Almost a year ago I blogged about Metrics and Graphite. Since then graphite has become an increasingly used and important tool used by all teams at my current customer. Graphite is used in many interesting ways, not only to monitor, visualize and understand a complex distributed system but to understand user behavior, A / B testing analysis and much more.

The default graphite web is not that great, it is cumbersome to construct dashboards and graphs and does not allow click and drag to zoom in on an area of interest in a graph. As a result of this there are many alternative dashboards for graphite, some that focus on a narrow use case like presenting many metrics, and some that just try to improve on some aspect (like zoom in, client side rendering, nicer looks, etc). Most require editing of json files to construct the dashboards and define the graphs.

About 4-6 months ago I introducing Kibana at my customer, an INCREDIBLE search and visualization dashboard for logs. All our application logs are feed into Elasticsearch and become instantly searchable in Kibana that can show trends per application, server, or specific error or message and much more. Kibana is a single page, client side only application that lets you construct dashboards filled with different types of panels that show results of your log queries in useful ways. I will try to blog more about Kibana and how incredibly helpful it is!

Anyway,  Kibana has a great architecture and ui design for creating dashboards and organizing panels into rows and columns. Something I felt was missing in all graphite dashboards. So I started by creating a copy of the histogram panel in Kibana and added graphite support. It was done relatively quickly. With only that step done I already could construct dashboards full with graph panels, click and drag to zoom in, save dashboard and load dashboards to/from Elasticsearch.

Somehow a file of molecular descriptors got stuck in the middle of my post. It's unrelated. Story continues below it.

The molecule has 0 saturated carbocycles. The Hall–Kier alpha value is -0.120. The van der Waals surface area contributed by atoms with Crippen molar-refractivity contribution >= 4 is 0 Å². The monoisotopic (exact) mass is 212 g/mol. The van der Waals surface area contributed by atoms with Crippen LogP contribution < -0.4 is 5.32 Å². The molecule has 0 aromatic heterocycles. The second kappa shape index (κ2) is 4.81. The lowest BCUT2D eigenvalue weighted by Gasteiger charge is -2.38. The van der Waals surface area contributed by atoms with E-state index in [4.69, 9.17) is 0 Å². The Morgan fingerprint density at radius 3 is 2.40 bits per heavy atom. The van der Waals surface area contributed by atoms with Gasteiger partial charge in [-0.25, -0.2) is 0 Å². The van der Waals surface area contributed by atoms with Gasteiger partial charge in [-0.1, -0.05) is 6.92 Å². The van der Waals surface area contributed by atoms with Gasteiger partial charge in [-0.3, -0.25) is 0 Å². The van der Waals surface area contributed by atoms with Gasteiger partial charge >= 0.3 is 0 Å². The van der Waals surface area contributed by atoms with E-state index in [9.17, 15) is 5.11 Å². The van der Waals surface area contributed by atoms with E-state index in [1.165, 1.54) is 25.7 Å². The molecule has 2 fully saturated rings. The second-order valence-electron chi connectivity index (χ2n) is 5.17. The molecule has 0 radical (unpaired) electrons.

It was then that I realized that this could actually be a pretty great general purpose graphite dashboard. If I focused a lot on graph editing and composing it could fill a gap in the current alternative dashboards.

So after a very intensive December and January where I coded almost every free hour I could find (in spare time, not work time) I managed to create a graphite dashboard which I named Grafana. I created a website for it ( to showcase its features.

One of its many signature features is a graphite expression parser that allows better editing of functions and parameters. It also makes understanding and reading graphite target expressions much easier.

alias(summarize(sumSeries(prod.apps.touchweb.*.timers.requests.startpage_index_get.count),'1min'),'start page')

An expression like the one above is in Grafana visualized as:

You can click any metric segment to select alternatives, click on the function and edit parameters. You can click the pen and edit the target expression in a text box if you want.

Since the initial release of Grafana the response and feedback has been amazing. Over 1238 starts on github, 91 closed issues, 41 open, 9 releases with many fixes and new features. In Grafana 1.4 which was recently released I added support for annotations.